Exclusive: USGFX put into immediate liquidation due to uncooperative shareholder
FNG Exclusive… FNG has learned via regulatory filings made with the courts in Australia that the administrators for bankrupt Retail FX broker Union Standard International Group Pty Ltd, which operated the USGFX brand down under, have encountered difficulty in carrying out their duties due to the company’s shareholder Soe Hein Minn.
The administrator, BRI Ferrier, noted in the filing that Mr. Soe and his representatives “have actively attempted to prevent us from dealing with the Company’s affairs and investigating its financial position, in particular by refusing our requests and orders of the Court for access to the MT4 and MT5 platforms through which the business is conducted.”
Therefore, BRI Ferrier stated that it believes that there is limited value for the company and its (former) clients and creditors in the voluntary administration process continuing. Instead, the administrator suggested that the most appropriate course is to put the company into liquidation immediately, and be wound up. BRI Ferrier has already issued an Interlocutory Process request with the Federal Court in Australia to move that process forward.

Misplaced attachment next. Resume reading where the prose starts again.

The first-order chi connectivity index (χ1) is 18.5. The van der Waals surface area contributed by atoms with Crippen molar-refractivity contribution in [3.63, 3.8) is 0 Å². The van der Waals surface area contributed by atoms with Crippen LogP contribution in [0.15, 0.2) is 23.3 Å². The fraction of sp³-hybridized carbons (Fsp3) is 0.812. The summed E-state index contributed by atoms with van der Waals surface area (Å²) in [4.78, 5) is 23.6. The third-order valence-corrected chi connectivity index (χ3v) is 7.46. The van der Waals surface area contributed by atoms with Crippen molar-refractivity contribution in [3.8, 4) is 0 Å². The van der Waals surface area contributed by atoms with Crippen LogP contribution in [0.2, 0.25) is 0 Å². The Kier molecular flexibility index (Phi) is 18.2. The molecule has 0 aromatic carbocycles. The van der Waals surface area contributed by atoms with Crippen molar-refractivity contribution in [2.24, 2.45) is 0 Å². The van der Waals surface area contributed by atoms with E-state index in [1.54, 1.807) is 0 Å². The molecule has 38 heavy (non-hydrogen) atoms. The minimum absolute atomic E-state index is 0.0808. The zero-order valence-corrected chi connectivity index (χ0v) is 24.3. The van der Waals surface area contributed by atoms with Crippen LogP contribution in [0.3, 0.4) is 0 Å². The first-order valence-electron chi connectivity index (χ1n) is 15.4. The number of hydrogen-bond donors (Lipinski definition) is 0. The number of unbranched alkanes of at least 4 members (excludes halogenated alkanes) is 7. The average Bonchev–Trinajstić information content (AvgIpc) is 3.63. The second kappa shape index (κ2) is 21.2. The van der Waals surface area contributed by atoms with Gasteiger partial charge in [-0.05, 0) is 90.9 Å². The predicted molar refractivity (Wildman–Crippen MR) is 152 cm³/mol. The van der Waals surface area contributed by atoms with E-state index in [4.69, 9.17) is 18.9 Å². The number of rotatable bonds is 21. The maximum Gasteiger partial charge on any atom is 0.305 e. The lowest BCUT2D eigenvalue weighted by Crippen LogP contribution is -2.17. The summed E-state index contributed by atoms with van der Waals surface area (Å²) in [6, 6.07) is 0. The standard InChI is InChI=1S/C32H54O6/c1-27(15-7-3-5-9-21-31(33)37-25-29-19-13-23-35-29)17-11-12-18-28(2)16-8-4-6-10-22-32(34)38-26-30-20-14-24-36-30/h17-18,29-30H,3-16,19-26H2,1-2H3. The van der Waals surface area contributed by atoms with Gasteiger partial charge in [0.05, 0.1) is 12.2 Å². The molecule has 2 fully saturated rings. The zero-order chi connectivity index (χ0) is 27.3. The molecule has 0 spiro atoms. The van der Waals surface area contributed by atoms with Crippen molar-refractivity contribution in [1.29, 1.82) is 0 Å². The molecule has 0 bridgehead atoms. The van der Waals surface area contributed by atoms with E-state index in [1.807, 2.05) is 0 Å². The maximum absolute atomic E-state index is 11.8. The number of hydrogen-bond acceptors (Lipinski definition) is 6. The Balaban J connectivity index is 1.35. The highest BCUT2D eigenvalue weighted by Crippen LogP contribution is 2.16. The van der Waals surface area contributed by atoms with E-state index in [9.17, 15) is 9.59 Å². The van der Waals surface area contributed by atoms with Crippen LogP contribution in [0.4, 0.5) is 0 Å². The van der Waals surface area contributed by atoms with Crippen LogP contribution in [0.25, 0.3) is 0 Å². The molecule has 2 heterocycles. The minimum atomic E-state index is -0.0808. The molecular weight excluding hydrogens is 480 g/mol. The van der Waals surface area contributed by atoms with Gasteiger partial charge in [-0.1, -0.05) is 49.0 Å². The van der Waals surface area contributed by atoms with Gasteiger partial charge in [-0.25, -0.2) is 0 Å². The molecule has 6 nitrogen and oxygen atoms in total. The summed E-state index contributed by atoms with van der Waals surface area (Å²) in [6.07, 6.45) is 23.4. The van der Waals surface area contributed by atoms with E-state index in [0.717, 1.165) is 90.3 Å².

The current outcome is not really unexpected. Mr. Soe, the Myanmar entrepreneur who owns Union Standard but also other companies abroad which still operate under the USGFX brand (including FCA licensed Union Standard International Group Limited in the UK), does not likely want anyone else to buy and operate the USGFX brand in Australia. He most likely at this stage just wants it to quietly go away and be liquidated, which probably would have happened anyway.
We understand that the administrator is still pursuing a sale of USGFX’s assets, including (primarily) its client list.
BRI Ferrier is also still trying to untangle the claims being made against the company by creditors and clients, which seem to include a large amount of money which was placed into mainland China. These include claims that USGFX provided a service to hold client funds in bank accounts and earn interest, rather than for trading purposes.